A new church? Embracing diversity

After my article on “The Future of Victorian Worship,” I decided to go into more depth regarding the three underlying values (conformity, compliance and standardisation), but this time looking at them from the point of view of new ways of being church, rather than just new ways of doing worship. This is first of three articles to come on this subject. The next two will be tackling the issue of stimulating the imagination, and then encouraging creativity.

1. What we take for granted

If you grew up in the church – depending on the variety of contexts you were exposed to – you will probably have a set of ideas about church that you take for granted. For instance, you may take for granted that a church needs to have a building, a membership roll, a board of elders, a pastor, and of course a Sunday morning service where we sing songs, say prayers, and listen to a sermon. These are only some of the things we take for granted. All these things are important to keep in mind when we set out to imagine new forms of church. Continue reading

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The future of Victorian worship

For a time I was fascinated by traditional Presbyterian worship. There was just something majestic, dignified and deliciously predictable about it. That fascination slowly wore off, and for a time I could not tell why that was, and I found that troubling. I’m referring to the kind of Reformed Presbyterian worship on a typical Sunday morning in a 19th century traditional stone building, with uncomfortable pews, strange smell, pipe organs, massive communion table, elevated pulpit and sometimes a choir.

Coming from an Eastern European context where order is an exotic word, this type of worship was like a magnet to me. It is beautiful and dignified. It has a lot going for it. If I were to build a new form of worship, that’s where I would probably start. But it is not where I would end up. Not anymore.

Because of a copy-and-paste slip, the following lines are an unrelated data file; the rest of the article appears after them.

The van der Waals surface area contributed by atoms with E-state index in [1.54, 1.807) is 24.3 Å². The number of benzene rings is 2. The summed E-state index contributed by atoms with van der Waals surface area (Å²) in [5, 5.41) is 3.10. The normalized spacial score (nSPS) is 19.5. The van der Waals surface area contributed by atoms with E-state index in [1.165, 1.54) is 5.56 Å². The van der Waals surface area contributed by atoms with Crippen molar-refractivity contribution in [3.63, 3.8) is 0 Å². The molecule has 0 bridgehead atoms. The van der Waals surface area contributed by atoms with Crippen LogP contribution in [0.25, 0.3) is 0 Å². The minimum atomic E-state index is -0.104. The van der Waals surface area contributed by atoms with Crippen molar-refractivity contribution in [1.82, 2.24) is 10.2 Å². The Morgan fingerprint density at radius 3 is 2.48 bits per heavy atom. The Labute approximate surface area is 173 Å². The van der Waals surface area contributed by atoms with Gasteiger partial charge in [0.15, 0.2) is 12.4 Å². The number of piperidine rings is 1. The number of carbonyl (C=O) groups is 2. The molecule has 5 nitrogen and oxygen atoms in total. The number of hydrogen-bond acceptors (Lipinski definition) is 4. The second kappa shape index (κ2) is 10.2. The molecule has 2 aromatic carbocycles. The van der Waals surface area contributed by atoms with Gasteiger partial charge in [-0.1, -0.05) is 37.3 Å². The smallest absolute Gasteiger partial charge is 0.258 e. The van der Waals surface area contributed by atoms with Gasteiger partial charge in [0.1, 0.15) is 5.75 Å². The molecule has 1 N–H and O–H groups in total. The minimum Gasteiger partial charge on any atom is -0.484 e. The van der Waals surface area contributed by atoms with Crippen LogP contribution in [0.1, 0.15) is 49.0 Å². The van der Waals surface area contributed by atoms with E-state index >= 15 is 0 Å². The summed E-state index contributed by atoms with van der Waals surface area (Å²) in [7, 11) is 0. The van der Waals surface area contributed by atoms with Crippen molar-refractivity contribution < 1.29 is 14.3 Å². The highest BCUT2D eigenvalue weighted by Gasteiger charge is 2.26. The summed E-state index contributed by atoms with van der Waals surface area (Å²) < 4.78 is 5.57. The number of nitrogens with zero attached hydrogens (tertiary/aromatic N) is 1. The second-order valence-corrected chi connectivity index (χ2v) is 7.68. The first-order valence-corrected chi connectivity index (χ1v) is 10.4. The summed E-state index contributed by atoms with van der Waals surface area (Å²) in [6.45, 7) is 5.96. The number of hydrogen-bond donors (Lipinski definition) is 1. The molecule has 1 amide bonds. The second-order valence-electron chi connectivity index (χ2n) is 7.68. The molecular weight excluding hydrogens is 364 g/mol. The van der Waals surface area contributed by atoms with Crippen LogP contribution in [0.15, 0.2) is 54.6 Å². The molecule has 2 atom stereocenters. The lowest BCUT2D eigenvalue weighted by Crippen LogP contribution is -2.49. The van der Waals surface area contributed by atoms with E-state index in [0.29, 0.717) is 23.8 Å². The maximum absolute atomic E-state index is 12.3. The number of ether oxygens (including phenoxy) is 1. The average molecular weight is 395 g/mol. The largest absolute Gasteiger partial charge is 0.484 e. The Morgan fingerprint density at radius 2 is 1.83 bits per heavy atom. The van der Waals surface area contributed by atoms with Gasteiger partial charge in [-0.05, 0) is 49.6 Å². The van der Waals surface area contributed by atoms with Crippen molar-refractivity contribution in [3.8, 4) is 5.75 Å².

It took me awhile to figure out why it just failed to satisfy. It just wasn’t buzzing for me anymore. What I initially regarded as different and refreshing soon became restrictive and oppressive. Trying to tinker with it as a minister lead to backlashes that shocked and disturbed me. That also contributed to my disenchantment. Continue reading

A short (fictitious) conversation with an 80 year old

“I’m worried…” John said to me, his eyes fixed on the carpet after we talked about the weather.

“What are you worried about?” I asked, shifting in my seat, struggling to find a comfortable position on his sofa, moving cushions and tucking them behind me.

“All my grandchildren were born in the church… went to Sunday School… and now they left the church. It’s just us old folk!” he replied, his face darkening.

I nodded silently, trying to be respectful to his grief even if I had 100 explanations in my mind as to why that is happening everywhere in the church. For an instant, I felt the clerical collar choking me. I know why they aren’t coming. Let me tell you!! I thought.